Forensics C

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Re: Forensics C

Post by iwonder » September 9th, 2015, 6:37 pm

daydreamer0023 wrote:Does anyone have any tips for identifying the different polymers? What do the supervisors provide you with to help with identification? I really have no clue what is going on in this area of the event. All help will be greatly appreciated! :D
Most of them can be done based on density, so I'd get really good at density tests. Use a lot of solutions since you don't know what you're gonna have at any given contest. Then, figure out how to differentiate between plastics with similar densities by burn test or maybe usage. Probably a few other that I've forget or didn't have to use...
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Re: Forensics C

Post by AlphaTauri » September 9th, 2015, 7:44 pm

iwonder wrote:
daydreamer0023 wrote:Does anyone have any tips for identifying the different polymers? What do the supervisors provide you with to help with identification? I really have no clue what is going on in this area of the event. All help will be greatly appreciated! :D
Most of them can be done based on density, so I'd get really good at density tests. Use a lot of solutions since you don't know what you're gonna have at any given contest. Then, figure out how to differentiate between plastics with similar densities by burn test or maybe usage. Probably a few other that I've forget or didn't have to use...
Just fyi, you're not allowed to do burn tests yourself on plastics, but it's good to have them noted down somewhere in case the event supervisor gives you the theoretical results. But yeah, density is the most common differentiator. Sometimes you can get a clue of what it might be based just on appearance, but that's not a definitive test.
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Re: Forensics C

Post by Catie314 » September 10th, 2015, 6:30 pm

daydreamer0023 wrote:Does anyone have any tips for identifying the different polymers? What do the supervisors provide you with to help with identification? I really have no clue what is going on in this area of the event. All help will be greatly appreciated! :D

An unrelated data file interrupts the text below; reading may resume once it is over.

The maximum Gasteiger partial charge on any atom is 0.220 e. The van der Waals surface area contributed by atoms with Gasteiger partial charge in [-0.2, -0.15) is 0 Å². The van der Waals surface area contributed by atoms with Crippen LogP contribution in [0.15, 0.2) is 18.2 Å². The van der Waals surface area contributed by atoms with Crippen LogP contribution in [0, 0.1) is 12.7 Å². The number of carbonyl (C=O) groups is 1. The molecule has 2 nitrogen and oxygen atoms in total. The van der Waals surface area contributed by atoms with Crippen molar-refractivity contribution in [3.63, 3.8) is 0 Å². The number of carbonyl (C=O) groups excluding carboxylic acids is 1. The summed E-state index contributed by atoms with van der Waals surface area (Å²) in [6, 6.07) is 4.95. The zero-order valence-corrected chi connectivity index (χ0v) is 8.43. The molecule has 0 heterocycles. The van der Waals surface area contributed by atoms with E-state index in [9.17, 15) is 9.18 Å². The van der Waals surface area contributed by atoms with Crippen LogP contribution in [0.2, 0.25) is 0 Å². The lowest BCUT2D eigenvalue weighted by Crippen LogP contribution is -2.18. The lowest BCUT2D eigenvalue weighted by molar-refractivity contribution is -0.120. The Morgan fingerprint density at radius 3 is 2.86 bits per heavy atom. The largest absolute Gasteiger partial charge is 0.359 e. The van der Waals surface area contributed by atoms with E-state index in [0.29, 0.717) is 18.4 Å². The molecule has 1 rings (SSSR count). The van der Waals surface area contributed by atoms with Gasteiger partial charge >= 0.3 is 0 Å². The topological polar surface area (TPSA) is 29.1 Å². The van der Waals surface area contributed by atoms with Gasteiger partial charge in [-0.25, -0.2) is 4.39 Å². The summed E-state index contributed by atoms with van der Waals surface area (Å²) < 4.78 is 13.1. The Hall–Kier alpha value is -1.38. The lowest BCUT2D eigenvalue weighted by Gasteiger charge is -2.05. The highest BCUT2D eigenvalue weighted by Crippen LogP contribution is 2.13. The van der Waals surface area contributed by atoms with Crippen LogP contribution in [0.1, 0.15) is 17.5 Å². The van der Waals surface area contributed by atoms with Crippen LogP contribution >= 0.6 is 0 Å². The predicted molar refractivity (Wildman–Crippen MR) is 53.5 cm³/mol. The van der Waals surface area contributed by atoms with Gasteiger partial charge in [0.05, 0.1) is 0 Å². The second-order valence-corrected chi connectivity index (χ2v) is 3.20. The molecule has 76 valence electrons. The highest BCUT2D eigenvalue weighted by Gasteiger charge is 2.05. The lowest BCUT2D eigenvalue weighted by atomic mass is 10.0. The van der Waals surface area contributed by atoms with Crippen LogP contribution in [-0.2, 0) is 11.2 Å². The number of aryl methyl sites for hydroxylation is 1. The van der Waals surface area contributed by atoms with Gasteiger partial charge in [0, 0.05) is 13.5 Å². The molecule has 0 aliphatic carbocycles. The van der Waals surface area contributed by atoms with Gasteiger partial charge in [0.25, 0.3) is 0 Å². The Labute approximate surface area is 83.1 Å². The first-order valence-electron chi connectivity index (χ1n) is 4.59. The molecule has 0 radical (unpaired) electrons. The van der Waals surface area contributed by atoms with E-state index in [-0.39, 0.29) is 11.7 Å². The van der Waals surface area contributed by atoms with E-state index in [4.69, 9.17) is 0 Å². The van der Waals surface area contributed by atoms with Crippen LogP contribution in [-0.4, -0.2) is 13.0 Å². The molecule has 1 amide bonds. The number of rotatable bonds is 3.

For the plastics, you should definitely know some basic uses for each of them. Also, try to have an idea of what they can look like as samples. But, if nothing else, learn how to do a density test on the plastics.
In any tests that I have done, the plastics have been provided with supplies to do a density test. However, that was only in one state. Good Luck!
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Re: Forensics C

Post by daydreamer0023 » September 12th, 2015, 8:08 am

Thank you for the help! Also, how would you differentiate between a "floating" plastic and a "sinking" plastic in a solution if it seems somewhere in between?
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Re: Forensics C

Post by iwonder » September 12th, 2015, 8:38 am

daydreamer0023 wrote:Thank you for the help! Also, how would you differentiate between a "floating" plastic and a "sinking" plastic in a solution if it seems somewhere in between?
I usually poke it with something so surface tension doesn't effect it, and watch how it rises or falls. You can also do two types side by side if they're close enough to the density of the solution to see which one's more or less dense. If I can move it to different depths in the solution and it stays then I say it's the same density.